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Disputable Core Concepts of Narrative Theory

Edited By Göran Rossholm and Christer Johansson

The present volume is a contribution to the theory of narrative by scholars from various disciplines, mainly scholars from Comparative Literature but also contributors from Philosophy, Psychology and the languages. The essays focus on central terms and concepts in narrative theory over the last forty years. Established narratological concepts, such as narrative, narrator, story, fiction, character, narrative (un)reliability and point of view, but also relational concepts motivated by the expansion of narratology, such as narrative and non-verbal media, narrative and personal identity and narrative and literary genre, are themes dealt with.
In addition to presenting a critical examination of the core concepts of narrative theory, the volume is a demonstration of the vigour of contemporary Nordic narrative theory. The authors work at universities in Denmark, Estonia, Finland, Norway and Sweden, and they all belong to the Nordic Network of Narrative Studies.


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JAKOB LOTHE - Verbal Narrative and Visual Image: Trains and Railways in W. G. Sebald’s “Paul Bereyter” and Austerlitz 307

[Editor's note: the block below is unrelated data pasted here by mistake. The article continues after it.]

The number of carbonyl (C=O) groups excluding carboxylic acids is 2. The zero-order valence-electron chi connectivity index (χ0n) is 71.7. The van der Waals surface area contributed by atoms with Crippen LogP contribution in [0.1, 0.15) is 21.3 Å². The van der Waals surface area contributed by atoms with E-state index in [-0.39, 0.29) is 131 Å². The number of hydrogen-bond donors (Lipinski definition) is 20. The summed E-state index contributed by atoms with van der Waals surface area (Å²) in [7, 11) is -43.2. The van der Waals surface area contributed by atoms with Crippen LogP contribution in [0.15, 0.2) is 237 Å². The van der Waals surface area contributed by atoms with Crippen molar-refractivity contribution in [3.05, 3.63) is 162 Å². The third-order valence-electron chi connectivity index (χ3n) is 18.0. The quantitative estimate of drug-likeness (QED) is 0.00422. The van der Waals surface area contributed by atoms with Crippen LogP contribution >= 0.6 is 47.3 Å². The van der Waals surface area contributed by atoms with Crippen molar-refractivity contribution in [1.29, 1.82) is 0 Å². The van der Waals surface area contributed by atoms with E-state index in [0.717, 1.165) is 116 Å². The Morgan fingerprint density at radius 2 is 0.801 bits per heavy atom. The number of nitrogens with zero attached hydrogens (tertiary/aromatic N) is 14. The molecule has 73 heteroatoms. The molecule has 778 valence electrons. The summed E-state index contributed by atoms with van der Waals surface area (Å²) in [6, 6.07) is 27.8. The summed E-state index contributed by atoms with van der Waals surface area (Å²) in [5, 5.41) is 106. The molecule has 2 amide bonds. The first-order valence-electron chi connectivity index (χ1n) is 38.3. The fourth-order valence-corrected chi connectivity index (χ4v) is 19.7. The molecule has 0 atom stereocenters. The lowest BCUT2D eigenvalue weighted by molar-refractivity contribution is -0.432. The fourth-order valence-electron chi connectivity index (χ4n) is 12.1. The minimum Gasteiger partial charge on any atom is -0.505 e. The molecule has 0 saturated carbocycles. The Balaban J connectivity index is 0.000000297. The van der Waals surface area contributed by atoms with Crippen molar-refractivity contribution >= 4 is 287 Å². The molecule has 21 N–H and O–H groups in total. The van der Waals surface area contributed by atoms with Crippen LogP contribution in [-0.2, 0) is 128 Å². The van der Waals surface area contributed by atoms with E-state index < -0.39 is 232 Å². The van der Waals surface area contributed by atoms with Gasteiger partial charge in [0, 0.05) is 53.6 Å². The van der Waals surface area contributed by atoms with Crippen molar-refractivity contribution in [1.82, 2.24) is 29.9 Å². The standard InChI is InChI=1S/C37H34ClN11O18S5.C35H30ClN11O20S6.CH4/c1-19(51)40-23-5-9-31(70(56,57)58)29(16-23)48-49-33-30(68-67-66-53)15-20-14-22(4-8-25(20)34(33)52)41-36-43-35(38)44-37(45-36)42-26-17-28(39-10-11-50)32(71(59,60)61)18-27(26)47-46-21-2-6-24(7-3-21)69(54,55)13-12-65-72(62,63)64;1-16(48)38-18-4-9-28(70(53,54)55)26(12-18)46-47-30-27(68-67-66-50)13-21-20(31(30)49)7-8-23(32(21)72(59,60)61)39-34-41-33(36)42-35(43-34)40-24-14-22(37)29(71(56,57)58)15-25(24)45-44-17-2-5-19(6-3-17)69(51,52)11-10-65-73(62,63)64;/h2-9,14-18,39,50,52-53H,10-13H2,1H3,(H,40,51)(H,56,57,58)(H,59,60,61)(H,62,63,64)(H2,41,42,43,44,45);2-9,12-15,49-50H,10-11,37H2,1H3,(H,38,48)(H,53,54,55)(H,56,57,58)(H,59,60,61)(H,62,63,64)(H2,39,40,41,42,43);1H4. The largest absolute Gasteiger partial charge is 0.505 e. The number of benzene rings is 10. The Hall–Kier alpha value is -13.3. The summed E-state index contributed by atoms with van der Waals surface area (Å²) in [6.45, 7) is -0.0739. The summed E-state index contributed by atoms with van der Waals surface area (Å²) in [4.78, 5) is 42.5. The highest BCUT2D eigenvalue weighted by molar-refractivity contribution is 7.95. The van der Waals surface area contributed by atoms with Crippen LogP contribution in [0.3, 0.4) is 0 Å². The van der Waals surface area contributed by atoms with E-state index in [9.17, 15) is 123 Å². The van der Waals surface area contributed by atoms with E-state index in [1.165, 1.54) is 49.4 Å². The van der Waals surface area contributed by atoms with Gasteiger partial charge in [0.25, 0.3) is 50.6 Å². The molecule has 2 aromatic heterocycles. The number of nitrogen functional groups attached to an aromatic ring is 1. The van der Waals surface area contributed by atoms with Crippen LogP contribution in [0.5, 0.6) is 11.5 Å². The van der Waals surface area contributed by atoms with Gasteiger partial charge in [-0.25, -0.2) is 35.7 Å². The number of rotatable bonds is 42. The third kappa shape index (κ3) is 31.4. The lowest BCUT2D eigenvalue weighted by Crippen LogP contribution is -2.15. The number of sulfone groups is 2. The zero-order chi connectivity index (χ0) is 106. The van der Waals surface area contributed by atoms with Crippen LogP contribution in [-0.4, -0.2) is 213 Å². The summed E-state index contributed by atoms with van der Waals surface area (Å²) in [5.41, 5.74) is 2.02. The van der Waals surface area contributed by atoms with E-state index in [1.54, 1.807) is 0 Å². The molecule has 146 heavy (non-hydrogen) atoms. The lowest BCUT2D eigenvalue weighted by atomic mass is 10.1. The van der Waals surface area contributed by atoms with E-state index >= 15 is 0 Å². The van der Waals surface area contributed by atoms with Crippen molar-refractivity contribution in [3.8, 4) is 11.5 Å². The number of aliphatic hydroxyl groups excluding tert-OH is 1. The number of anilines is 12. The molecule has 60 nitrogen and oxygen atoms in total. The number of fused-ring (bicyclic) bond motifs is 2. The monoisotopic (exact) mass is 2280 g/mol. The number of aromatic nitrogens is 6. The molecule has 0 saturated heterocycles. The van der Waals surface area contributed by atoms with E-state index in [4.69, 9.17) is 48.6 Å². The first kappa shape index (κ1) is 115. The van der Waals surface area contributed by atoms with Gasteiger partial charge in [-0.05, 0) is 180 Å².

JAKOB LOTHE Verbal Narrative and Visual Image: Trains and Railways in W. G. Sebald’s “Paul Bereyter” and Austerlitz One striking feature of the writings of the German-British author W. G. Sebald is the combination of visual image and verbal text. In Sebald’s books uncaptioned visual images are typically inserted into the body of the text, thus establishing a complex interplay of visual representation and verbal communication. Focusing on visual and verbal aspects of narrative, this essay will discuss the beginnings and endings of Sebald’s long short story “Paul Bereyter” and of his novel Austerlitz. Highlighting three visual images of trains, railway tracks and railways, I will comment on the passages of verbal text accompa- nying these images. I am particularly interested in the ways in which the visual images’ narrative dimension is accentuated by the verbal text, and, conversely, how our reading of the verbal narrative is shaped and modulated by the visual images and the narrative elements with which they may be invested. Born in a village in Bavaria in 1944, W. G. Sebald was the son of a German soldier who (after he finally returned home in 1947 from a detention camp in France) never spoke about his war experiences. Thus there is a sense in which Sebald was not only literally but also metaphorically a child of the Second World War: he was born towards the end of the war, and his father’s absence and silence seem to have cast a shadow over his childhood. Perhaps this...

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